• paper and pen - write down directions, phone numbers, your favorite beer. be ready.

My inventory:

  • one week’s worth of clothing
  • more than one week’s of underwear and socks - fresh undergarments make you feel cleaner than you are
  • long underwear - whatever season, whatever the location, a night outside a train station without proper shelter can get chillier than you might realize
  • hat and gloves
  • cigarette lighter and book of matches - both are legal on planes now, light and fire can prove handy in situations you might not think of. Oh, and buy yourself a Cuban if you go somewhere you can.
  • rain jacket - rain will rain on your parade.
  • heavy hooded sweatshirt
  • heavy towel - if you get a shower, great, but it can also serve as a blanket, a pillow or a sleeping pad.
  • disposable fork - a spork if possible. either way, you might get food thrown your way, and cold spaghetti tastes a little worse when you’re shoveling it into your mouth with a shaking left hand. Uh huh.
  • toothbrush, travel toothpastes and floss - I do not mess around when it comes to dental hygiene. Ask a dentist, this stuff is serious for your long term health. Plus, backpacking, train traveling and station sleeping can do some wicked things to your breath.
  • a credit card, ATM card and rolled up ball of U.S. cash - warn your banks, so they don’t think your cards have been stolen, but for a relatively reasonable charge (check before you leave) you can get bailed out. similarly, it’s amazing how the U.S. dollar speaks, even in these precarious financial times.
  • a chest belt - a thin belt that can be strapped around your body with only the most important things you want keep, passport, backup cash, cards, license. Give them your wallet, your bag, don’t mention what’s under your shirt.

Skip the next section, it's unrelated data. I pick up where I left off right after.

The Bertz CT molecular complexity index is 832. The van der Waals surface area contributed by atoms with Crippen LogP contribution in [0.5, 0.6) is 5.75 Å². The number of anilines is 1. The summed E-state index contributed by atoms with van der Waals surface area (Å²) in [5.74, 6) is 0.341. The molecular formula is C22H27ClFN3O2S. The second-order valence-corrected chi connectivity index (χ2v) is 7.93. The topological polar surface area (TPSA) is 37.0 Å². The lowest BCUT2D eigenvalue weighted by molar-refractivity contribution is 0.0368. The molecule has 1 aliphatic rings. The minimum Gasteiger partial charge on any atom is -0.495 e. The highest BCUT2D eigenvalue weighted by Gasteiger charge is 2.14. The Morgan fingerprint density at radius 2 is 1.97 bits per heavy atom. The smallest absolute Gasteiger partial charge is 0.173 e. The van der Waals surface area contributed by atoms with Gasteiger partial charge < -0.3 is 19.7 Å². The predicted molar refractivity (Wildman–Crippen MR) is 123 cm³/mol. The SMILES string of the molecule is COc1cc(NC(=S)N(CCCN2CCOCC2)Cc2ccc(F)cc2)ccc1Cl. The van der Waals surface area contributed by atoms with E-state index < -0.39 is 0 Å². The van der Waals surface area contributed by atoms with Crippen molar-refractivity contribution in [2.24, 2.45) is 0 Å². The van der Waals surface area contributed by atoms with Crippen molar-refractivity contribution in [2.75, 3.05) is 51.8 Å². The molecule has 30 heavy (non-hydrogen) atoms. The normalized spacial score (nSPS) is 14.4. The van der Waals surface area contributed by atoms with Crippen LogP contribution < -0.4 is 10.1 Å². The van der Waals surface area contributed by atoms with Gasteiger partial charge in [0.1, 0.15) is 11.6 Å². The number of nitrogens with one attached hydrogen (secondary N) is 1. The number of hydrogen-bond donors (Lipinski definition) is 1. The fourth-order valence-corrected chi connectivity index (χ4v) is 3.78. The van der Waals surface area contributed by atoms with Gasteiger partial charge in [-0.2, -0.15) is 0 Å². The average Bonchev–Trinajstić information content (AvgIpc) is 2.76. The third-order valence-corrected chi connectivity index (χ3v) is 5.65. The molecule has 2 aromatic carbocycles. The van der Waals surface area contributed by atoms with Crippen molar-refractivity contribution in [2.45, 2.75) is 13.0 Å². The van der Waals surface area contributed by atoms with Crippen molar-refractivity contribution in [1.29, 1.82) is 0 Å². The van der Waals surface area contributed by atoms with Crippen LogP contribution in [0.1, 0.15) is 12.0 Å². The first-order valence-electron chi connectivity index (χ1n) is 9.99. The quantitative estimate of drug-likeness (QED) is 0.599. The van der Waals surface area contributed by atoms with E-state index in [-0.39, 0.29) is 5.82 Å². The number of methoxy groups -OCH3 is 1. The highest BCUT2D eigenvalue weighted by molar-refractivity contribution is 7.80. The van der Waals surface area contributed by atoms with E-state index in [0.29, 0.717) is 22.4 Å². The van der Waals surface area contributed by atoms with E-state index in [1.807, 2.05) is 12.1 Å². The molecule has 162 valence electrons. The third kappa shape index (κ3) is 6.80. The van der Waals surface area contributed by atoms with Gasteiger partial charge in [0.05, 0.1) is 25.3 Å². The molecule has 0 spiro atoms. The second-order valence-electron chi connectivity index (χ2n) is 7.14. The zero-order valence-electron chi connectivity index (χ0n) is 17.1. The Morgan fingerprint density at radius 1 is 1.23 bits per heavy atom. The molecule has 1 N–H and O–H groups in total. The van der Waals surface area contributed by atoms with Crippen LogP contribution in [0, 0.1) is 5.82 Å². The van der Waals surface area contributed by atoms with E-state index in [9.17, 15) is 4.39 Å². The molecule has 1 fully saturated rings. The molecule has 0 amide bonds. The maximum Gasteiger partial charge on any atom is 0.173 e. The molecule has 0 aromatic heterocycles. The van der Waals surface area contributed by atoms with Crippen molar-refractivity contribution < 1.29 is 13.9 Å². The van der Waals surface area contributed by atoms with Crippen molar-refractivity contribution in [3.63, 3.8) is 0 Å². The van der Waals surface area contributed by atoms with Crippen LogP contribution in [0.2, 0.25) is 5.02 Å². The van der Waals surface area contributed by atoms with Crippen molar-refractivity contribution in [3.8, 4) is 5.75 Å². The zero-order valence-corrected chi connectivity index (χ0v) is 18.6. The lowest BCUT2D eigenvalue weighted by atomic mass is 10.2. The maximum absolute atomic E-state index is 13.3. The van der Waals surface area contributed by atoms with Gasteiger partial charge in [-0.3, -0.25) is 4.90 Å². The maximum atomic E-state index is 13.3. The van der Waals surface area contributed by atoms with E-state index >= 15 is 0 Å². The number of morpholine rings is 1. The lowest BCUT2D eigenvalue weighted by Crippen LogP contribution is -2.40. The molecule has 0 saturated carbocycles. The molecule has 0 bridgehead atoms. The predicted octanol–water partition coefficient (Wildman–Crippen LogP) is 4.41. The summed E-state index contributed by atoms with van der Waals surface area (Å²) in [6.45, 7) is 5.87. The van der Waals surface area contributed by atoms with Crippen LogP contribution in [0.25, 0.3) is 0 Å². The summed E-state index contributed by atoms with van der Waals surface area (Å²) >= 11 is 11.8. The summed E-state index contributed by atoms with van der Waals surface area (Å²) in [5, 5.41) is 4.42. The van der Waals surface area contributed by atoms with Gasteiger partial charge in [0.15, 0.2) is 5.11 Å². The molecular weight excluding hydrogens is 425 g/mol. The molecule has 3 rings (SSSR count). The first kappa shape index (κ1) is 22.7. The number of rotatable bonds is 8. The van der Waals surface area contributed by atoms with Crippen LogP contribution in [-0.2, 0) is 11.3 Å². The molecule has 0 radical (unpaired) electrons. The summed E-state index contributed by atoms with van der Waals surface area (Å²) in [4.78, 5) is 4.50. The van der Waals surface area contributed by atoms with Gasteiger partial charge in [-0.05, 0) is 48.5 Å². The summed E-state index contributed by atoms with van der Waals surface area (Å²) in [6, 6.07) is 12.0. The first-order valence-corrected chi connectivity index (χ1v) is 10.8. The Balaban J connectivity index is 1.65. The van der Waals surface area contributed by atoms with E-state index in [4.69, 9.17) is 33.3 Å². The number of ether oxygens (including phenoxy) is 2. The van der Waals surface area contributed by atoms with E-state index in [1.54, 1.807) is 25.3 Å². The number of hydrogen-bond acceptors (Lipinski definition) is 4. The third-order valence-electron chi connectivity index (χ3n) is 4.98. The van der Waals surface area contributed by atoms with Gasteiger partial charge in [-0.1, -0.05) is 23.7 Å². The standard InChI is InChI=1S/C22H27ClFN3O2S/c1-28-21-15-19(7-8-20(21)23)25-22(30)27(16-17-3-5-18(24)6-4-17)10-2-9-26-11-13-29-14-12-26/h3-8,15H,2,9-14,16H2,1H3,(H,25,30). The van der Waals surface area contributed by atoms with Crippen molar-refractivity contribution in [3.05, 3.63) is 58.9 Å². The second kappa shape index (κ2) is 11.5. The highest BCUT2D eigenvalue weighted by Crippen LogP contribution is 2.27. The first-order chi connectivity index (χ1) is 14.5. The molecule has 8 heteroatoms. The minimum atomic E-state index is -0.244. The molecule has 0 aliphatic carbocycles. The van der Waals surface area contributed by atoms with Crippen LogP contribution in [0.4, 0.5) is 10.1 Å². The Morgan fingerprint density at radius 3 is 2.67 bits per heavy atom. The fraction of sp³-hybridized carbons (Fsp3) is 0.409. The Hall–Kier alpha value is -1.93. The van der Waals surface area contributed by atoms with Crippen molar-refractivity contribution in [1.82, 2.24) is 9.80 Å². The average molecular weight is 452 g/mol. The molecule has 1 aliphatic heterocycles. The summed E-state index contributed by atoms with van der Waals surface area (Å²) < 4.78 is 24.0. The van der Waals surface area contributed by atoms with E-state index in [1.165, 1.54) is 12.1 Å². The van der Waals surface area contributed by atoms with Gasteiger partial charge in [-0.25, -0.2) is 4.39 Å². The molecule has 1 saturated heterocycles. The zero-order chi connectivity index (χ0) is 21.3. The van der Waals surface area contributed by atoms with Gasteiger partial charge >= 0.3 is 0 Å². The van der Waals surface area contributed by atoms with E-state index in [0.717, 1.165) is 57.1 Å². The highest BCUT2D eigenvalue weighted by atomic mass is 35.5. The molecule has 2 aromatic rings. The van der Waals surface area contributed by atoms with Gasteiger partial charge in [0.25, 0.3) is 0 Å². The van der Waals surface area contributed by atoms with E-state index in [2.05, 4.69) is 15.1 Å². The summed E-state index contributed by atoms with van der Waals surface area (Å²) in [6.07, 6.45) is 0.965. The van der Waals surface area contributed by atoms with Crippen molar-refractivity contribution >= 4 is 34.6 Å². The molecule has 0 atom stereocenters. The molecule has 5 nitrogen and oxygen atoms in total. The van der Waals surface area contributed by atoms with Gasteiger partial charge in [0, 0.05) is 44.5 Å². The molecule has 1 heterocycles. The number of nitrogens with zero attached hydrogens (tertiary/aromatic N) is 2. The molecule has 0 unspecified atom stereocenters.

• a smaller travel bag - good for day trips and also a great way to keep your most important valuables together.

Image courtesy of

Any other suggestions?

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Ian Fulguirinas(dragonkillernz)
Oct 14, 2008 at 5:01 pm

I keep my passport in my belt, because I know as long as I have the passport, I can always return home, even if it’s earlier, I have no money, whatever. If I can find the nearest New Zealand (or in your case, U.S) embassy, I know that they can send me home and bill me after, so to me, my passport is my most precious travel item. Plus, if I die or get arrested, it’s some handy identification, and lastly, it’s just rally handy when people who don’t speak English want to know where I am from, but don’t understand when I say “New Zealand”.

Oct 15, 2008 at 9:50 am

i also recommend pepto - chewable tablets saved my life.
a first aid kit, it can do many more things then heal a wound.
a notepad and pencil, when all else fails, draw a picture.

and not essential:
bring a decent pair of sunglasses, great when you trying to read signs and maps on a sunny day.

and a Multi-tool. mines a knife/screwdriver/pliers/saw/heavy object to beat some crazy guy with. (and yes you can bring them on a plane in your checked bag, keep it sheathed)